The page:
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Q. Do I Tell My Therapist I Had an Affair (Unknowingly) With Her Husband?: A few months ago, I began therapy for severe depression. A few weeks later, I met a man who (he said) had just been through a nasty divorce. We bonded over mutual misery, and for the first time in my life, I began a “friends with benefits”-type relationship with him. Flash forward to last week: I ran into him and his wife at a grocery store. It turned out, I know his wife ... she’s my therapist. I held it together at the store but made sure later that he knew our “relationship” was over. I have ignored all subsequent contact attempts but have saved the messages and texts while I decide whether or not to tell her. So my question: Should I?

A: You went to this woman for help untangling some problems in your life. So I don’t think it would be therapeutic for you to tangle yourself up in her marriage any more than you already, wholly unwittingly, have. You need a new therapist—your own therapist probably could use one, too. So start looking for a one. In the meantime cancel your next appointment and all your subsequent ones. If she contacts you to ask what’s going on, you can simply say you have appreciated her help, but feel your work with her is done.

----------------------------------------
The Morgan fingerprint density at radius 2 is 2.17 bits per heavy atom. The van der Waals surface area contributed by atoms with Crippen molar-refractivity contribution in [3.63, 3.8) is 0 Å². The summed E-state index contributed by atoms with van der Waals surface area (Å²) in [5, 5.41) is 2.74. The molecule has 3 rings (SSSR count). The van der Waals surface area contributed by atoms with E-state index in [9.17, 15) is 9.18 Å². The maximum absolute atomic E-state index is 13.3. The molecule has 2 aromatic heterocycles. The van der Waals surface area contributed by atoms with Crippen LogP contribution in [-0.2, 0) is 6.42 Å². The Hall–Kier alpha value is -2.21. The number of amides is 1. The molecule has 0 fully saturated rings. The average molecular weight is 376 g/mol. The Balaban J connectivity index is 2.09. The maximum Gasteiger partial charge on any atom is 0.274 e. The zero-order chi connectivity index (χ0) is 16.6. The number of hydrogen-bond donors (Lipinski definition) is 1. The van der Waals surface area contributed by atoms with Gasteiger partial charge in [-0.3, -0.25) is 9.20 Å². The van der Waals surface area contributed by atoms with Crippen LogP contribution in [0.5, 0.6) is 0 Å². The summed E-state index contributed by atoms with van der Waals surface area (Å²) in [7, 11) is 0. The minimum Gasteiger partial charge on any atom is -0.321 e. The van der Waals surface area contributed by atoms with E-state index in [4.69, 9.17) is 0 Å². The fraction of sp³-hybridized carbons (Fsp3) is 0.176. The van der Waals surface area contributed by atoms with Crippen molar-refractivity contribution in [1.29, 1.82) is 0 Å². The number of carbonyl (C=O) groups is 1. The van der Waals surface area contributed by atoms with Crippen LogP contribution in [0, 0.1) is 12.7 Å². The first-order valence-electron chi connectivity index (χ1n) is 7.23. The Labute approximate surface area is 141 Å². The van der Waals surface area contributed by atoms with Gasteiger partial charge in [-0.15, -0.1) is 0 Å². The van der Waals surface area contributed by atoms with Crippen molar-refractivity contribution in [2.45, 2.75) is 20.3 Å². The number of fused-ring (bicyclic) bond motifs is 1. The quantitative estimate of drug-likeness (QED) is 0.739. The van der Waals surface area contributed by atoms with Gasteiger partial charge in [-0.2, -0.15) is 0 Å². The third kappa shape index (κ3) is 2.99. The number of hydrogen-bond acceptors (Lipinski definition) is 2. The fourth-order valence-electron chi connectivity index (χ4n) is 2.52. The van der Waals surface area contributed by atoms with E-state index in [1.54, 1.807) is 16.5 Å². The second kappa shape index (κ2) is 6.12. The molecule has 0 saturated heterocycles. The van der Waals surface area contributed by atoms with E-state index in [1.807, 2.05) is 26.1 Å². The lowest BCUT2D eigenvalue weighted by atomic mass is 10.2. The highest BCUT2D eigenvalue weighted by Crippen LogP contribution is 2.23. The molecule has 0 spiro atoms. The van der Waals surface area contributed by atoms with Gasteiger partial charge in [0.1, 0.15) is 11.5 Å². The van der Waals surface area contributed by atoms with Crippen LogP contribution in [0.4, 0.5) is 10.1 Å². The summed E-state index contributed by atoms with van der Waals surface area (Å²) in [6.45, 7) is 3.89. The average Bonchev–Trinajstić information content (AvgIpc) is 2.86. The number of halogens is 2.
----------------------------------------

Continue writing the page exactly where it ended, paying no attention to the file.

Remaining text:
Q. My Sister’s Keeper: After college, my sister moved to Hollywood to make it as an actress. My parents have been supporting her since she doesn’t have a job and rarely works in her field. After school I started pursuing an advanced degree. I’m grateful for the support my parents give me to facilitate this process. However, recently my folks and sister have indicated that they expect me to take on the role of supporting my sister after I graduate and get a job. While I am happy for her to pursue her dreams, I do not want to support her while she does not work. This has been their plan for so long, evidently, that they think I’m joking when I say I won’t do it. How can I make my situation clear to them?